What were their options when it came to oil and gas?
How exactly did they do it?
It's not like with different president Belarus wouldn't need all that.
You need to take responsibility for your country instead of blaming Russia and emigrating.
About “taking responsibility” - people actually take responsibility for their future, family, children. That’s why they migrate. One can only take responsibility over what they can really change. Not everyone is born a hero to fight the system, very few heroes are successful, and we have only one life. It is safe to call for resistance from a cozy chair, but in fact, it is no romantic endeavor: people got tortured, imprisoned, disappear. Lives of common people can be sacrificed in revolutions for the ultimate benefit of new rulers.
"Belarusian government did not do anything"
How is that Russia's fault?
"To keep their power, they sold country"
What exactly did Russia get? Belarus is still a sovereign country.
So you are saying that you would've stayed in Belarus if not for Russia?
Please, do some research - on how a large country can make a small neighbour dependent on money injections, how they can ask to pay for credits with key state factories, keep hordes of agents and influencers in their governments, military, among politicians, on the history of Russian relations (btw, yesterday Finns remembered Winter War https://en.m.wikipedia.org/wiki/Winter_War).
“So you are saying that you would’ve stayed in Belarus if not for Russia”
I never said that, bad try.
The questions don't look shallow to me, they are specific, and your response is hand-waving and 'please do some research'. And here I thought you did that research yourself before blaming Russia.
Well, so was Ukraine, and look at it now.
But hardware that is over-optimized for the worst-case scenario ended up highly inefficient during normal peacetime operations, hence their economy was hugely underperforming. I suspect the Soviet economy would have proven surprisingly robust in another total war .....fortunately we didn't find out.
At the tractor-engineering level, isn't it partly that they didn't iterate many times? What Ford was making in the 50s was not so different. But they junked the whole factory several times since then, or rather were forced to do so by competitors... it's easy to see how hard it would be to persuade even a well-meaning bureaucrat that you want to close down and replace a factory whose tractors worked just fine last year.
I have read (but am not completely sure) that every factory had a second purpose ready to go, e.g. your tractor factory had the tank blueprints ready, and made sure their machines could work for both. If true this must have been another enormous incentive not to change... if your plan for switching to lighter more fuel-efficient tractors means you can't make all the tank components you were supposed to, then you aren't going to get permission.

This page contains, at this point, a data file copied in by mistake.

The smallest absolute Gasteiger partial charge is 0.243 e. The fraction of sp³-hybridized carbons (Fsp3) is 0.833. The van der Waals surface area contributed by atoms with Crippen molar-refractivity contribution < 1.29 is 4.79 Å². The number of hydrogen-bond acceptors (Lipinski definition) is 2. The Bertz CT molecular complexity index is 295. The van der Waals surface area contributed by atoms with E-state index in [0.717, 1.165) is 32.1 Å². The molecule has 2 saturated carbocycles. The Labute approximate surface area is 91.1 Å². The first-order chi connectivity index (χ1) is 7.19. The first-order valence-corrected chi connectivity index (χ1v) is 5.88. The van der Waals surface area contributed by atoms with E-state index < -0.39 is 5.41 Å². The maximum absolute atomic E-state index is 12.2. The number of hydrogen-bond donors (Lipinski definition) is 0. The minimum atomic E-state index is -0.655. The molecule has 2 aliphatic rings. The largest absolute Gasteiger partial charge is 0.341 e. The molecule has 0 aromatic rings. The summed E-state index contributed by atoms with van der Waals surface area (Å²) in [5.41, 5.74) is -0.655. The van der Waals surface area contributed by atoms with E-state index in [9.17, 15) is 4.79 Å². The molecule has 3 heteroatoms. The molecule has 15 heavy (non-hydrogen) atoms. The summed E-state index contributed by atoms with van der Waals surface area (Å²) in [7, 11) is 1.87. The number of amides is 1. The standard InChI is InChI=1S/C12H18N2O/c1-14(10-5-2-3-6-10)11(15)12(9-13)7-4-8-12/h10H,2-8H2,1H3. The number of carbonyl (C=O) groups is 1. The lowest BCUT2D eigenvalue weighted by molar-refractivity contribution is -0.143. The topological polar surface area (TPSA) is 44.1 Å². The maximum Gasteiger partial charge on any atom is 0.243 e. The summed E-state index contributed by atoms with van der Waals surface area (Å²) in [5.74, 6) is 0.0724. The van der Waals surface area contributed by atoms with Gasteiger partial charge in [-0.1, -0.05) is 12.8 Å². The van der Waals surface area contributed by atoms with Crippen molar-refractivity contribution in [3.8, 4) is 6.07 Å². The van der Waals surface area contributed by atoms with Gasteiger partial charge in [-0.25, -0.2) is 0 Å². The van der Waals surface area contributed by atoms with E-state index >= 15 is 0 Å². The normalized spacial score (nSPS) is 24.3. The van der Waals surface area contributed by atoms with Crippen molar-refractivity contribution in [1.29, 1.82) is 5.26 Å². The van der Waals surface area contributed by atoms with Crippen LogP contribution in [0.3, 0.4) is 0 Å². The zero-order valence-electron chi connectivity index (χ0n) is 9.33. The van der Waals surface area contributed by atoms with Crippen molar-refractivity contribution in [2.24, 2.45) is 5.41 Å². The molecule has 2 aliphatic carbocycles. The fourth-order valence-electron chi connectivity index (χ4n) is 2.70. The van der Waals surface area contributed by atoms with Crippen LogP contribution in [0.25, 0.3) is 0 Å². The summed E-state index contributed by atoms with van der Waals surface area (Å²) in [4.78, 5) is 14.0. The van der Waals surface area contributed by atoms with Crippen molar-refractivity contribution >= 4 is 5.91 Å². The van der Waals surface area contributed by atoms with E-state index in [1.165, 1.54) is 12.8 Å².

Their economy is quite shitty and simply parasitizing on Russia.
Which are virtually non-existent.
It's illegal outside special zones which are virtually non-existent. Yes, it's virtually illegal.
Looks you have failed logic state here.
The whole GDP growth fetish is a lot of horse shit; some measure needs to be taken that the increase in GDP doesn't destroy the lives of some large swathe of the population like it did in Russia. Belarus may be led by a repressive dictator, but the fact that it didn't experience the absurd declines in life expectancy and quality of life in the 90s that Russia did will keep him popular, even if they do have to pay more for oil.
Hong Kong tops the list right? It has what you would expect...
Capital has flowed in and normally that would have pushed blue collar workers and children and elderly out, with people commuting 2 hours each way as in SF. But since these are islands, the poor live in coffin like shoebox apartments, far smaller than anything allowed in US cities. Millions form entire communities of poverty around there, raise children there etc.
How large an effect are we talking? 20% of Hong Kong is below the poverty line. I did the math and any four people below the poverty line cannot together afford a studio apartment in normal areas of Hong Kong.
Hong Kong has had to aggressively increase its welfare and safety nets. It has over 40 public hospitals and 20 private ones.
Suffice it to say that around the world, government-run and single-payer healthcare and schooling has been compatible with high scores on economic freedom. It’s only in the USA do we have this ridiculous fearmongering about that.
Hong Kong has, in many measures, a very strong safety net and strong public sector. Ditto for Singapore etc. And larger countries in Scandinavia, and Canada and Australia etc. are similar.
Much of the centrally coordinated infrastructure investment has paid off - in the US we had the interstate highway system, China lifted more people out of poverty in 20 years through centrally planned “ghost cities” than any place on Earth ever, and the USSR did a great job of increasing literacy, electricity, bringing universities, rights to women and minorities, to countries like Uzbekistan and that whole region. Child mortality declined greatly, as people got better access to healthcare.
Not to say that everything is black and white, but “economic freedom” and capitalism isn’t the only way science and technology and prosperity moves forward.
Moving to those ghost cities have wrecked an entire generation, as it seems.
Moving people out of poverty includes the pension challenge. Which is the hardest one and I'm pretty sure that the one-child policy didn't contribute well to that part.
Look, China may not have eradicated poverty but certainly it was able to make the average wages go up 5x a decade for 20 years. Could this be done by uncoordinated market activity of private actors? Perhaps, but the USA has never been able to pull it off so fast.